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Wait long enough and the lower-priced models will be available – the $96,645 Hummer in 2023 and the $86,645 Hummer in 2024.

There’s another heavy-duty expense – the $100 battery charge.

Car and Driver’s Testing Hub took one of the vehicles to an Electrify America station, which charged $.43 per killowatt-hour. Beginning at 10 percent of battery capacity and charging up to 90 percent — i.e., an 80 percent charge — cost $81, including tax. Obviously, that’s just over $1 per percentage of battery charge, so charging the same battery from zero to 100 percent would presumably cost a bit over $100.

Charging the same battery at home would, of course, be considerably less expensive — about 60 percent less expensive, according to July price data from the U.S. Bureau of Labor Statistics, or about $35.36, including taxes and other surcharges.

This was about the same as Hummers manufactured in 2010 — the last production year — with gas tanks of 23 to 27 gallons. A fill-up today would cost in the neighborhood of $90 to $105 at today’s average price of $3.883.

The real difference there, of course, is that the gas tank could be filled in a few minutes, whereas the “fast” charge took 1 hour and 49 minutes.

In its review of the Hummer, Car and Driver said its testing at 75 mph showed a 290-mile range between charges.

Meanwhile, Investopedia reported in February that 88 percent of EV owners charged their cars at home, reducing the cost considerably — and while home charging is slow, it can — and presumably usually is — done overnight.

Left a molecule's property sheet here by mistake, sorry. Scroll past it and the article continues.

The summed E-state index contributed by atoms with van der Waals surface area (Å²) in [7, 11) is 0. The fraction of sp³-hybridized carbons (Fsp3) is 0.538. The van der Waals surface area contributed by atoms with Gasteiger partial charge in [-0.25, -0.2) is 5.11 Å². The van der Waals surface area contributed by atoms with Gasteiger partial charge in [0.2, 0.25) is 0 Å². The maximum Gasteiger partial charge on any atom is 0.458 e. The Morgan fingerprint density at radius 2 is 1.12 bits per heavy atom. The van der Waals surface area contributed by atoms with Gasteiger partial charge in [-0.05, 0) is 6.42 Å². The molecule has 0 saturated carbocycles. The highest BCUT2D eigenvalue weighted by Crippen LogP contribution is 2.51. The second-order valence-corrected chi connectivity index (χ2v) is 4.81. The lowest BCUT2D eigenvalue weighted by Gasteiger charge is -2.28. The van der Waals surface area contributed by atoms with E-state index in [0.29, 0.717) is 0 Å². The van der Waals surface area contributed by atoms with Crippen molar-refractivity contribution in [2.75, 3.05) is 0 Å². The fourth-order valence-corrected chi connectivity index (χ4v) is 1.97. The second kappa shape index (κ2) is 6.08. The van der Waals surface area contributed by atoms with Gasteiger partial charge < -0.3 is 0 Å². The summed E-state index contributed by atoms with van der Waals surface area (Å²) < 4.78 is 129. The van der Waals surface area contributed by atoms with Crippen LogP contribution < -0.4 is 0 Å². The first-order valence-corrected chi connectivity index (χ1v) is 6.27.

Homeowners can put in their own fast-charging equipment, but that requires electrical upgrades that can range from $400 to as high as $12,700.

Summarizing the Hummer, Car and Driver said, “[A]lthough GM has attempted to recast the Hummer for the electrified era, that doesn’t mean it’s cheap to fuel.

“It is, after all, a 9640-pound, 1000-horsepower, four-wheel-drive pickup truck that costs six figures, no matter what it’s powered by.”

Motor Biscuit’s summary: “The 2022 GMC Hummer EV is extremely rad. However, there is no way to argue that it is efficient, practical, or even good for the environment. It isn’t. It’s a 10,000-lb truck that has 1,000 hp, costs $100 bucks to fill, and nearly two hours to do so. All this comes at the initial cost of somewhere north of $100,000 and a loooong wait. The Hummer might as well be a Miata as far as practicality is concerned.”

Practical or not, for some reason, given current orders, GM is so far having 70,000 laughs to the bank.

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Mike Landry, PhD, is a retired business professor. He has been a journalist, broadcaster and church pastor. He writes from Northwest Arkansas on current events and business history.
Mike Landry, PhD, is a retired business professor. He has been a journalist, broadcaster and church pastor. He writes from Northwest Arkansas on current events and business history.